32. Siddique A, Buisine N, Chalmers R. The transposon-like correia elements encode numerous strong promoters and provide a potential new mechanism for phase variation in the meningococcus. PLoS Genet. 2011;7:e1001277.

    Article  CAS  PubMed  PubMed Central  Google Scholar 

  33. Rotman E, Seifert HS. The genetics of Neisseria species. Annu Rev Genet. 2014;48:405–31.

    Article  CAS  PubMed  Google Scholar 

  34. Marri PR, Paniscus M, Weyand NJ, Rendón MA, Calton CM, Hernández DR, Higashi DL, Sodergren E, Weinstock GM, Rounsley SD, So M. Genome sequencing reveals widespread virulence gene exchange among human Neisseria species. PLoS One. 2010;5:e11835.

    Article  PubMed  PubMed Central  Google Scholar 

  35. Rice P, Longden I, Bleasby A. EMBOSS: the European molecular biology open software suite. Trends Genet. 2000;16:276–7.

    Article  CAS  PubMed  Google Scholar 

  36. Field D, Garrity G, Gray T, Morrison N, Selengut J, Sterk P, Tatusova T, Thomson N, Allen MJ, Angiuoli SV, Ashburner M, Axelrod N, Baldauf S, Ballard S, Boore J, Cochrane G, Cole J, Dawyndt P, De Vos P, DePamphilis C, Edwards R, Faruque N, Feldman R, Gilbert J, Gilna P, Glöckner FO, Goldstein P, Guralnick R, Haft D, Hancock D, et al. The minimum information about a genome sequence (MIGS) specification. Nat Biotechnol. 2008;26:541–7.

    Article  CAS  PubMed  PubMed Central  Google Scholar 

  37. Krieg NR, Staley JT, Brown DR, Hedlund BP, Paster BJ, Ward NL, Ludwig W, Whitman WB: Bergey’s volume 4 Bacteroidetes, Acidobacteria, Spirochaetes etc. 2010.

    Google Scholar 

  38. Aho EL, Botten JW, Hall RJ, Larson MK, Ness JK. Characterization of a class II pilin expression locus from Neisseria meningitidis: evidence for increased diversity among pilin genes in pathogenic Neisseria species. Infect Immun. 1997;65(7):2613–20.

    CAS  PubMed  PubMed Central  Google Scholar 

  39. Lennette EH. Manual of clinical microbiology. 4th ed. Washington DC: American Society for Microbiology; 1985.

    Google Scholar 

  40. Neisseria MLST website[ ].

Download references


This project was supported by funding from the MRC: MR/N013204/1 and MR/026993/1, The Sir Christopher Benson Studentship (University of Southampton), the Wessex Institute of Virology and Infectious Disease and the Southampton NIHR Biomedical Research Centre.

Author information

Authors and Affiliations



AKP performed sample preparation, curation of the genome and drafted the manuscript. JRL conceived the study and helped to draft the manuscript. RCR helped conceive the study and the drafting of the manuscript. DWC participated in the design of the study and helped to revise the manuscript. AG participated in the design of the study, statistical analysis, and helped to revise the manuscript. MCM participated in the design of the study, statistical analysis, and helped to revise the manuscript. XD participated in the design of the study, statistical analysis, and helped to revise the manuscript. All authors read and approved the final manuscript.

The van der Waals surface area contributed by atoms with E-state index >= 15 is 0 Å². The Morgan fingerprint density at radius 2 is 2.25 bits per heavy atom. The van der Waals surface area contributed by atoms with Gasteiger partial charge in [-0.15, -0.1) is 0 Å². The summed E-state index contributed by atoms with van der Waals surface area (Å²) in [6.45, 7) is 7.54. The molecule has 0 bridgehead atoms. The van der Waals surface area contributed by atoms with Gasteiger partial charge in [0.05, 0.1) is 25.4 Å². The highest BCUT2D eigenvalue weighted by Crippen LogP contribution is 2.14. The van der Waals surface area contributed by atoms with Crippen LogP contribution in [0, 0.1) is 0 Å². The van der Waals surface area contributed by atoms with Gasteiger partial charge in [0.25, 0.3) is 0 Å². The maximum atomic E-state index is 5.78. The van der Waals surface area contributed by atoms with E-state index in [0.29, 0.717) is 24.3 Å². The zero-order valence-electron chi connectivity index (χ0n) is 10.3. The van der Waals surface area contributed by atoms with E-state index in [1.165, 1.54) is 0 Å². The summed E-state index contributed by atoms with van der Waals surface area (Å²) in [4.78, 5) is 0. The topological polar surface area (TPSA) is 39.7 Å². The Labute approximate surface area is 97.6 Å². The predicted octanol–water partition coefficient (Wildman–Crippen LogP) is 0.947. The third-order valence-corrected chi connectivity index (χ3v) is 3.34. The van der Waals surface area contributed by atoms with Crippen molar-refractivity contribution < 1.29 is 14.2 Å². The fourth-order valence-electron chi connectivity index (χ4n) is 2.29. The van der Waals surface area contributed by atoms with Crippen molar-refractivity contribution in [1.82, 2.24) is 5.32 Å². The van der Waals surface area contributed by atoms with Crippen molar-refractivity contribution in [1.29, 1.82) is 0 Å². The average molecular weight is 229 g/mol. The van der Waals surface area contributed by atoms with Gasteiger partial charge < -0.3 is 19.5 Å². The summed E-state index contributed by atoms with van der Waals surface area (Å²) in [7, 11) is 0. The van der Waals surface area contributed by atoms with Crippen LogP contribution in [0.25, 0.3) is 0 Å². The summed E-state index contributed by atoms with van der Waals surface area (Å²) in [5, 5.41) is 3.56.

Corresponding authors

Correspondence to Anish K. Pandey or Robert C. Read.

Ethics declarations

Competing interests

The authors declare that they have no competing interests.

Publisher’s note

Springer Nature remains neutral with regard to jurisdictional claims in published maps and institutional affiliations.

Additional information

A correction to this article is available online at

Rights and permissions

Open Access This article is distributed under the terms of the Creative Commons Attribution 4.0 International License (, which permits unrestricted use, distribution, and reproduction in any medium, provided you give appropriate credit to the original author(s) and the source, provide a link to the Creative Commons license, and indicate if changes were made. The Creative Commons Public Domain Dedication waiver ( applies to the data made available in this article, unless otherwise stated.

Reprints and permissions

About this article

Check for updates. Verify currency and authenticity via CrossMark

Cite this article

Pandey, A.K., Cleary, D.W., Laver, J.R. et al. Neisseria lactamica Y92–1009 complete genome sequence. Stand in Genomic Sci 12, 41 (2017).

Download citation

  • Received:

  • Accepted:

  • Published:

  • DOI: